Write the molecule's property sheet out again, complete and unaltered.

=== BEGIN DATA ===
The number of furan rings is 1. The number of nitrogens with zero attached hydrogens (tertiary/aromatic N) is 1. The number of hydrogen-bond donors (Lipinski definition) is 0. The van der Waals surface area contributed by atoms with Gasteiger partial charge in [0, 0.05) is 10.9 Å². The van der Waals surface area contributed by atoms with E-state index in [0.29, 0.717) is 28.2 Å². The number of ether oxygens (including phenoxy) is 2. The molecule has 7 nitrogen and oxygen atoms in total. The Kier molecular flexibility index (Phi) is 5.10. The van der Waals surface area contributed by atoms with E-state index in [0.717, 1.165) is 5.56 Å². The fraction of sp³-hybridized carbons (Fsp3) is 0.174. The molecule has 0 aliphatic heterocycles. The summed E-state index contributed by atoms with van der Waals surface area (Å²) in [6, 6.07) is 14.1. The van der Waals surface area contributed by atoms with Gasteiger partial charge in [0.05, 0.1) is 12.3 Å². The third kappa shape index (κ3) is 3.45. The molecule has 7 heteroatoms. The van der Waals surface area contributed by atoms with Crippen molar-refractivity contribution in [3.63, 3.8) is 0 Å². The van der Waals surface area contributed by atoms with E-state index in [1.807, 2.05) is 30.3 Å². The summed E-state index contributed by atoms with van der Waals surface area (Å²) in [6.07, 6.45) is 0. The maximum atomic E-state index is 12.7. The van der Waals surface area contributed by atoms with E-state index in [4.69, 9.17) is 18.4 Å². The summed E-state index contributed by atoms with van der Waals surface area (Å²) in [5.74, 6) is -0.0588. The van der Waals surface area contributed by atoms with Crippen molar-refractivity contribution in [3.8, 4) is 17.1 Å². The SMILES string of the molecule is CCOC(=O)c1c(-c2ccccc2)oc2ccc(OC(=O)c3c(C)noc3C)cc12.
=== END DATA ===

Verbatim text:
The number of furan rings is 1. The number of nitrogens with zero attached hydrogens (tertiary/aromatic N) is 1. The number of hydrogen-bond donors (Lipinski definition) is 0. The van der Waals surface area contributed by atoms with Gasteiger partial charge in [0, 0.05) is 10.9 Å². The van der Waals surface area contributed by atoms with E-state index in [0.29, 0.717) is 28.2 Å². The number of ether oxygens (including phenoxy) is 2. The molecule has 7 nitrogen and oxygen atoms in total. The Kier molecular flexibility index (Phi) is 5.10. The van der Waals surface area contributed by atoms with E-state index in [0.717, 1.165) is 5.56 Å². The fraction of sp³-hybridized carbons (Fsp3) is 0.174. The molecule has 0 aliphatic heterocycles. The summed E-state index contributed by atoms with van der Waals surface area (Å²) in [6, 6.07) is 14.1. The van der Waals surface area contributed by atoms with Gasteiger partial charge in [0.05, 0.1) is 12.3 Å². The third kappa shape index (κ3) is 3.45. The molecule has 7 heteroatoms. The van der Waals surface area contributed by atoms with Crippen molar-refractivity contribution in [3.63, 3.8) is 0 Å². The van der Waals surface area contributed by atoms with E-state index in [1.807, 2.05) is 30.3 Å². The summed E-state index contributed by atoms with van der Waals surface area (Å²) in [6.07, 6.45) is 0. The maximum atomic E-state index is 12.7. The van der Waals surface area contributed by atoms with E-state index in [4.69, 9.17) is 18.4 Å². The summed E-state index contributed by atoms with van der Waals surface area (Å²) in [5.74, 6) is -0.0588. The van der Waals surface area contributed by atoms with Crippen molar-refractivity contribution in [3.8, 4) is 17.1 Å². The SMILES string of the molecule is CCOC(=O)c1c(-c2ccccc2)oc2ccc(OC(=O)c3c(C)noc3C)cc12.